Are you trying to figure out where all your money is going each month? Is one of your biggest spending categories at the grocery store? Truthfully, groceries are likely always going to eat up a big chunk of your monthly budget, but that doesn’t mean you shouldn’t zero in on figuring out the right amount to spend on groceries per month.
If you are anything like me, it’s easy to go into a store without a list and a hungry belly, and you end up leaving with about $75 more than you expected. You’ll also find once your children become of age (to snack non-stop), you feel like you are at the grocery store every other day building back your stockpile.
I’ve been on a big eating out and budgeting kick when it comes to topics lately, so you know one of the best areas to save money quickly is by eating at home more. While that may run up the grocery tab, it moves up slower than the decrease in spending by eating out. However, there are still a few ways that you can make sure you are staying within a certain target.
The Always Handy, Budget:
I know, everyone is tired of me saying a budget solves all problems, but if you follow it tightly, it can be such a powerful tool when it comes to finances. Finding a balance of how much to spend on groceries per month is no different.
For some who are on a tight budget, this is more important than others who have some flexibility. For some, the right amount may be what you can afford. That may seem like a silly answer, but some may not have the luxury to buy more expensive items.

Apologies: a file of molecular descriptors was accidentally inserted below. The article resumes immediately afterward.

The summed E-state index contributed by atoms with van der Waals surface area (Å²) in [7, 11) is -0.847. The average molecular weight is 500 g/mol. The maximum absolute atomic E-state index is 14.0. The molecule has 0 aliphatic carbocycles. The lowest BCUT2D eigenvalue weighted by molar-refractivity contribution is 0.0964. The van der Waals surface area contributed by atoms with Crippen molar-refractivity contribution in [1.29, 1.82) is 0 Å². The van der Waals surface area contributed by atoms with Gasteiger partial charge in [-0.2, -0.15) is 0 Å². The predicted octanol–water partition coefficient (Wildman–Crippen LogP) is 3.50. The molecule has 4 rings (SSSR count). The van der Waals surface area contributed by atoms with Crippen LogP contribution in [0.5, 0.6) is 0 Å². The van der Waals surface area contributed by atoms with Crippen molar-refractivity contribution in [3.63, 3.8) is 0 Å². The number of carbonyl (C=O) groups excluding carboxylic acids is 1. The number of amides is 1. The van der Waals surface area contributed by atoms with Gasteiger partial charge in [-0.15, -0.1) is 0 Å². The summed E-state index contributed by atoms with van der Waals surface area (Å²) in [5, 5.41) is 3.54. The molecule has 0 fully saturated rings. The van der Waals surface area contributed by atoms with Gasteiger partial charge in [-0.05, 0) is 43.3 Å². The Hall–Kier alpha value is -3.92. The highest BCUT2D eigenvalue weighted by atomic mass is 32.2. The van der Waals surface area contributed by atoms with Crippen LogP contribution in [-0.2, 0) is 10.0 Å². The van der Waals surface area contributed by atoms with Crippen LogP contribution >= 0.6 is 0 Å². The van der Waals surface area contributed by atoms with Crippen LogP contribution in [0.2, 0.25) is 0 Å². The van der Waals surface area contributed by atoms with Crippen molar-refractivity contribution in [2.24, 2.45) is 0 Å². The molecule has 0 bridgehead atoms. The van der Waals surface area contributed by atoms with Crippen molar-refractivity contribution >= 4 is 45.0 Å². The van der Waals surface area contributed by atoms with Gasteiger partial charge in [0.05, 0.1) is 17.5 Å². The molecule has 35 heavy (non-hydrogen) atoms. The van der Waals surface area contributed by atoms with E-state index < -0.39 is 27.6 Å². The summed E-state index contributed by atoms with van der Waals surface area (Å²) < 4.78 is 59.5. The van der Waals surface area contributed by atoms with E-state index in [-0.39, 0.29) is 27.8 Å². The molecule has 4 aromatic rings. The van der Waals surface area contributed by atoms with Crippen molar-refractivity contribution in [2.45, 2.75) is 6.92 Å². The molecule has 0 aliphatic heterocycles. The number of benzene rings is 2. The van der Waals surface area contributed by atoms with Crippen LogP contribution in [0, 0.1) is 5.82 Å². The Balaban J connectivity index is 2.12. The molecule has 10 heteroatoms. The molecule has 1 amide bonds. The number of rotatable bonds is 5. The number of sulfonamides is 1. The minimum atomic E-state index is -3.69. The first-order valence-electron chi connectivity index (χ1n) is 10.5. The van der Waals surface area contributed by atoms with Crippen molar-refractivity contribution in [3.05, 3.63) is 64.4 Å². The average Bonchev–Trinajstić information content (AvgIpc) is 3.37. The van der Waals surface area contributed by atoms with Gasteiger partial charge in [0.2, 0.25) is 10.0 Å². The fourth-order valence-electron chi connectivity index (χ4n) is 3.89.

The good news: if you are careful, you can find a lot of extremely affordable meals for a family. You may get tired of eating boxed meals, and it may not always be the healthiest, but it will keep your belly full.
The bad news: inflation has hit the grocery stores as hard as anything in the economy. Looking at my history of grocery spend, my bill each month has gone up at least 15 percent, and I’m not getting any additional food.
At the same time, if you are just blowing through money at the grocery store and need help stopping impulse buying, a budget is also handy. I recommend coming up with a monthly number and tracking it as you go. It may take you a few trips to realize how much you truly are spending, but it will get easier and easier to hit your targets.
A budget will certainly help plan out your monthly grocery spend, but there are some other tricks and tips as well.
Stop the In-Between Trips and Plan:
For my family, one of the biggest things that was getting us was the multiple trips throughout the week on top of the “big trip” each week. We may have only been spending the $175 to $200 per week on our big trip, but there were two other trips each week adding up to between $50-75.